There’s a lot of fakery and silliness going on in this video of 2Cellos playing AC/DC’s Thunderstruck. There are places where the video appears to be on fast forward to suggest that they’re playing faster than they really are. All of those strings hanging off the poor, worn-out bows are more annoying than impressive. And when Stjiepan Hauser starts spinning on his back with his cello held between his knees, you know string recitals are never going to be as exciting as rock concerts.

There’s also a lot of cliché. The idea of people in baroque clothes being shocked by some fast stringing or hard playing is about as old as the baroque. It’s as though Nigel Kennedy never happened.

Or Liszt for that matter.

And yet there are a few things in 2Cellos’ work that are very real.

The first is the quality of the playing. Luka Sulic is a graduate of London’s prestigious Royal Academy of Music. Hauser has won 21 national and international prizes for his cello work and has twice played for Prince Charles. The pair may look like male models but they know how to play.

The second is the amount of fun they’re having.

It doesn’t take a giant stretch of the imagination to imagine the two Croatian music students getting together and enjoying themselves by trying to play some classic rock tunes on their classical instruments.

We don’t have to stretch too hard to imagine that in part because we’ve all felt it.


You Don’t Have To Be a Conformist to Play Classical Music

Playing classical music, whether it’s on a piano, a violin, a cello or any other instrument, requires control and a certain amount of conformity. Fugues and symphonies have strict structures that have to be followed. The practice needed to pick up technique means doing the same thing in exactly the same way countless times.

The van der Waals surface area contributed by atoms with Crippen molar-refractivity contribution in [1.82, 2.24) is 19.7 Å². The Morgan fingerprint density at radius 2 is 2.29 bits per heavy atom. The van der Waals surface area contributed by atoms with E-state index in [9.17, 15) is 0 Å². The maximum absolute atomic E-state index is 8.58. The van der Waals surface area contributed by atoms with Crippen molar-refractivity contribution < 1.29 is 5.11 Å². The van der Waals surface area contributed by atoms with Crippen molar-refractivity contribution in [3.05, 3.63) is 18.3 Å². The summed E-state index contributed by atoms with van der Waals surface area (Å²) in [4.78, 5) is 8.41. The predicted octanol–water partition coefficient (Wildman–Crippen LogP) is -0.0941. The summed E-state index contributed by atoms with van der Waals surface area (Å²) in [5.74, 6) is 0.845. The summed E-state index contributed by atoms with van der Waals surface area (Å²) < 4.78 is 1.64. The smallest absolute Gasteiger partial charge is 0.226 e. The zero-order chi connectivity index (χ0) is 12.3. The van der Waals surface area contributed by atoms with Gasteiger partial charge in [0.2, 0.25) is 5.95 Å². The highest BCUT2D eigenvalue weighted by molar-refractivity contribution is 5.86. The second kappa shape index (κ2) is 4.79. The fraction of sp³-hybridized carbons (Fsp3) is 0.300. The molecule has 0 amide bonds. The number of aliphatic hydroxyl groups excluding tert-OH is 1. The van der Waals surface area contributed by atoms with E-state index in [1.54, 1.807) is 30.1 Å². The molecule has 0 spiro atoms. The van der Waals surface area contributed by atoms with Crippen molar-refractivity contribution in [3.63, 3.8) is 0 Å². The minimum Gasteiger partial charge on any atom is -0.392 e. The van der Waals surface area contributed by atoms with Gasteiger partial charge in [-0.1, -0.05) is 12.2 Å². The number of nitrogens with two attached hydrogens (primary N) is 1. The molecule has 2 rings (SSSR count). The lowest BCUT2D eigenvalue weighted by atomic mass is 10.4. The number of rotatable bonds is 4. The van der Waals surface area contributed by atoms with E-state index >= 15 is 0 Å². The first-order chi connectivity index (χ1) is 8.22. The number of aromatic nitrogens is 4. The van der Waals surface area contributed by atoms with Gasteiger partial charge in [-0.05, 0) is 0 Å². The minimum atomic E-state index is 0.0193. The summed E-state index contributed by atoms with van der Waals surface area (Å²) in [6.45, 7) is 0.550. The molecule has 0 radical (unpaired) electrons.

Inevitably, there comes a moment when you wonder what would happen if you played the instrument in a completely different way, mined a different emotion, let it all hang out through your playing.

And we know what might happen.

Let a day’s frustration and anger do its worst, and we might get an opening as emotionally-charged and revolutionary as the first bars of Beethoven’s Fifth.

Play around as freely as we want and we could end up with as many extraneous notes as Mozart.

Have fun playing rock tunes wildly with a fellow student and you might get a call from Sony records offering you a contract — and a second call from Elton John asking you to tour with him.

Both of those happened to Luka Sulic and Stjiepan Hauser.

Classical music is often thought of as a serious business, a genre of black ties and middle-aged conductors. But sometimes the best music and the biggest fun happen when musicians stop being serious, when they take time to play and explore and do things that don’t conform.

It may be silly, but if the fun isn’t fake, the results might not be clichéd at all.


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